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Valero Energy Corporation Message Board

  • bluecheese4u bluecheese4u Jun 25, 2013 1:40 PM Flag

    Oil prices to fall as much as 30%, forecaster says

    Oil prices to fall as much as 30%, forecaster says

    Posted on June 25, 2013 at 11:41 am by Zain Shauk

    Oil prices will fall as much as 30 percent by 2016 because of rising production and fuel efficient vehicles, according to a prediction from forecasting group Kiplinger.

    The group projected that oil prices would fall to between $65 and $75 per barrel by 2016.

    Other organizations, including investment banks and and research firms, also have forecast oil price declines, though other projections have been around $85 as a long-term price.

    Kiplinger said rising U.S. production, coupled with lower U.S. consumption of petroleum products would push prices down.

    “The U.S. is playing a major role in the shift,” Kiplinger said in its weekly letter published Friday. “Domestic oil use is down 11% from its peak in 2005, thanks to more gas-sipping cars and trucks. Meanwhile, output is up 30% since 2008, the legacy of tremendous gains in drilling technology that have revitalized the U.S. as a major producer. The net effect is huge, equal to the infusion of 4 million barrels of newfound oil supplies a day.”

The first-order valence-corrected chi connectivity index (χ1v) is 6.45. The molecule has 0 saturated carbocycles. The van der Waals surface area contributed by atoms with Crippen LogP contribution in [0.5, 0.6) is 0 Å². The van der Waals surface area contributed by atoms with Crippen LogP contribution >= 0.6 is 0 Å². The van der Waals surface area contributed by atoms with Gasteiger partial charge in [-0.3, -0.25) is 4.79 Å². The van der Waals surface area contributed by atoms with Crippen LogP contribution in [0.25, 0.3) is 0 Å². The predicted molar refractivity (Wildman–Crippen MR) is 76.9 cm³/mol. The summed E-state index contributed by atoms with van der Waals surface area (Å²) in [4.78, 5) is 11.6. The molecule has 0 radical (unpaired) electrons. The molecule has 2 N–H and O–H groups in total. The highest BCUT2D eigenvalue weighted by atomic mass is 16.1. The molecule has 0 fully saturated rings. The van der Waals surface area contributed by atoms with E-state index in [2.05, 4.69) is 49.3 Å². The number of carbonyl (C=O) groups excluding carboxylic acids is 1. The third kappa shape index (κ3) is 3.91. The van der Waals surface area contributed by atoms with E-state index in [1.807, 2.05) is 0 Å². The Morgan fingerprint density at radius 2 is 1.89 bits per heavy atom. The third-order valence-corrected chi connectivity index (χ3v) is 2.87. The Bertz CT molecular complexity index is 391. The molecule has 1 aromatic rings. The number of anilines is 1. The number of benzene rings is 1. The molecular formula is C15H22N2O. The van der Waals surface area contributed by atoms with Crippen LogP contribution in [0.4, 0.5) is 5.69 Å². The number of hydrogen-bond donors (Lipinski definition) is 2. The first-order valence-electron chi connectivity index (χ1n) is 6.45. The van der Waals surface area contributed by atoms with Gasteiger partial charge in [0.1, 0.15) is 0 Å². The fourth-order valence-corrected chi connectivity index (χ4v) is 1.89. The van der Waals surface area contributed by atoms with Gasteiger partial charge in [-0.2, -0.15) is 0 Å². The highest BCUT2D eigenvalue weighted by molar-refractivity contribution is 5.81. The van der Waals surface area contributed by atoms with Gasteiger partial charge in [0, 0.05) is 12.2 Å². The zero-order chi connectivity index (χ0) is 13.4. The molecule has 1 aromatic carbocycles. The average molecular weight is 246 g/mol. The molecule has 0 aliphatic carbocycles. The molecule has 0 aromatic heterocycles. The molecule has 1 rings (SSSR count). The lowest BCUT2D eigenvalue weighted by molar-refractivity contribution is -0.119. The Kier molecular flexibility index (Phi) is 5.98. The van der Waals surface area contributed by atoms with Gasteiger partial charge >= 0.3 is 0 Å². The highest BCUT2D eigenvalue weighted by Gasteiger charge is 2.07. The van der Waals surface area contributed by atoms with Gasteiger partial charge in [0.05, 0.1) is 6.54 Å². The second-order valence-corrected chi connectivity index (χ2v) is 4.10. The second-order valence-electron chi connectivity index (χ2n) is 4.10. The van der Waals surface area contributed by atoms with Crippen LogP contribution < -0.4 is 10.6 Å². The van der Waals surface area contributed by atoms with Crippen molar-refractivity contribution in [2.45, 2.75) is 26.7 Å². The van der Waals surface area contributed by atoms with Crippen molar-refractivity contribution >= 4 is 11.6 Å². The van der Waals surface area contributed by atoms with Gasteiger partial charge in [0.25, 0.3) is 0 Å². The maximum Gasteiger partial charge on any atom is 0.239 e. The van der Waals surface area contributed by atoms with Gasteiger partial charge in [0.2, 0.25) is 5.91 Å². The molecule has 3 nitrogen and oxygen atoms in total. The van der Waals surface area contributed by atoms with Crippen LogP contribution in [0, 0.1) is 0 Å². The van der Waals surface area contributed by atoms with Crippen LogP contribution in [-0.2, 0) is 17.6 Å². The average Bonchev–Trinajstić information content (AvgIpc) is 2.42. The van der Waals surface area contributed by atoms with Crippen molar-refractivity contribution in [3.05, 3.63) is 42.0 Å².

The change would come as businesses large and small are increasingly turning to natural gas, which is cheap in the United States as a substitute for petroleum products, Kiplinger said.

    Oil prices: Saudi Arabia remains key to oil prices, despite U.S. production surge

    “In the U.S. and China, truck fleets will use more liquefied natural gas…and less diesel,” according to a note from Kiplinger. “In the Middle East, new gas wells will feed power plants, freeing up more oil for export. And plastics makers will increasingly switch from oil to gas as a chemical feedstock.”

    Kiplinger predicted that natural gas prices would rise, because of increasing demand, from around $4 per million British thermal units today to between $5 and $6 in a few years.

    But other factors could play a role in keeping oil prices high.

    Members of the Oil Producing Exporting Countries have already begun

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